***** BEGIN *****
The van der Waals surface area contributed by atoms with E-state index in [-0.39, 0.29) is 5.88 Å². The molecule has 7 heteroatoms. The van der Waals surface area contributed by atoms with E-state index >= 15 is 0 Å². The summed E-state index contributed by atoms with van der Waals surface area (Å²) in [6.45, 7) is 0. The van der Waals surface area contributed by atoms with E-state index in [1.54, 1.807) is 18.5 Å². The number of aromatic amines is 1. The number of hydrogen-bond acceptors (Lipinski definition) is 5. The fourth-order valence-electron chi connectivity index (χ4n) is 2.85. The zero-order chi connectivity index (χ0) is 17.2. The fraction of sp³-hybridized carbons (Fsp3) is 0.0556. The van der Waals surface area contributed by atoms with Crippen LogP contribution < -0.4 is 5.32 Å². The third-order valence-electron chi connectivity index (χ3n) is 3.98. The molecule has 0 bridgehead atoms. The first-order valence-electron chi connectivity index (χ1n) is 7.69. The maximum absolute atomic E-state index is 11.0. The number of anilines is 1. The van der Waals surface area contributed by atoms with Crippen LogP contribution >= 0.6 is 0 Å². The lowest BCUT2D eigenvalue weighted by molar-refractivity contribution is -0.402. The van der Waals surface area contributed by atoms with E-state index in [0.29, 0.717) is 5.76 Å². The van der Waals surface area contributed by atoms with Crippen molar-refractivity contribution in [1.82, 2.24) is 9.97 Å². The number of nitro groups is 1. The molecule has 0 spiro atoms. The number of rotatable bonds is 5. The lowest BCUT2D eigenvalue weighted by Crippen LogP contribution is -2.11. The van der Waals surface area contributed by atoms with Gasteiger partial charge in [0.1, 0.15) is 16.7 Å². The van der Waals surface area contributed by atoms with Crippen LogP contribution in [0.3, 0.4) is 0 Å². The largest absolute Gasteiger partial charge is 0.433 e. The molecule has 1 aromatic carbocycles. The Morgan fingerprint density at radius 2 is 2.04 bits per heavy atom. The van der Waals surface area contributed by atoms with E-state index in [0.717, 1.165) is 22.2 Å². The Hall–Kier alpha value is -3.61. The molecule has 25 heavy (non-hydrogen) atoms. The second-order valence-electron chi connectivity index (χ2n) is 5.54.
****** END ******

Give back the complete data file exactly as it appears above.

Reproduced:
The van der Waals surface area contributed by atoms with E-state index in [-0.39, 0.29) is 5.88 Å². The molecule has 7 heteroatoms. The van der Waals surface area contributed by atoms with E-state index >= 15 is 0 Å². The summed E-state index contributed by atoms with van der Waals surface area (Å²) in [6.45, 7) is 0. The van der Waals surface area contributed by atoms with E-state index in [1.54, 1.807) is 18.5 Å². The number of aromatic amines is 1. The number of hydrogen-bond acceptors (Lipinski definition) is 5. The fourth-order valence-electron chi connectivity index (χ4n) is 2.85. The zero-order chi connectivity index (χ0) is 17.2. The fraction of sp³-hybridized carbons (Fsp3) is 0.0556. The van der Waals surface area contributed by atoms with Crippen LogP contribution < -0.4 is 5.32 Å². The third-order valence-electron chi connectivity index (χ3n) is 3.98. The molecule has 0 bridgehead atoms. The first-order valence-electron chi connectivity index (χ1n) is 7.69. The maximum absolute atomic E-state index is 11.0. The number of anilines is 1. The van der Waals surface area contributed by atoms with Crippen LogP contribution >= 0.6 is 0 Å². The lowest BCUT2D eigenvalue weighted by molar-refractivity contribution is -0.402. The van der Waals surface area contributed by atoms with E-state index in [0.29, 0.717) is 5.76 Å². The van der Waals surface area contributed by atoms with Crippen molar-refractivity contribution in [1.82, 2.24) is 9.97 Å². The number of nitro groups is 1. The molecule has 0 spiro atoms. The number of rotatable bonds is 5. The lowest BCUT2D eigenvalue weighted by Crippen LogP contribution is -2.11. The van der Waals surface area contributed by atoms with Gasteiger partial charge in [0.1, 0.15) is 16.7 Å². The van der Waals surface area contributed by atoms with Crippen LogP contribution in [0.3, 0.4) is 0 Å². The largest absolute Gasteiger partial charge is 0.433 e. The molecule has 1 aromatic carbocycles. The Morgan fingerprint density at radius 2 is 2.04 bits per heavy atom. The van der Waals surface area contributed by atoms with E-state index in [0.717, 1.165) is 22.2 Å². The Hall–Kier alpha value is -3.61. The molecule has 25 heavy (non-hydrogen) atoms. The second-order valence-electron chi connectivity index (χ2n) is 5.54.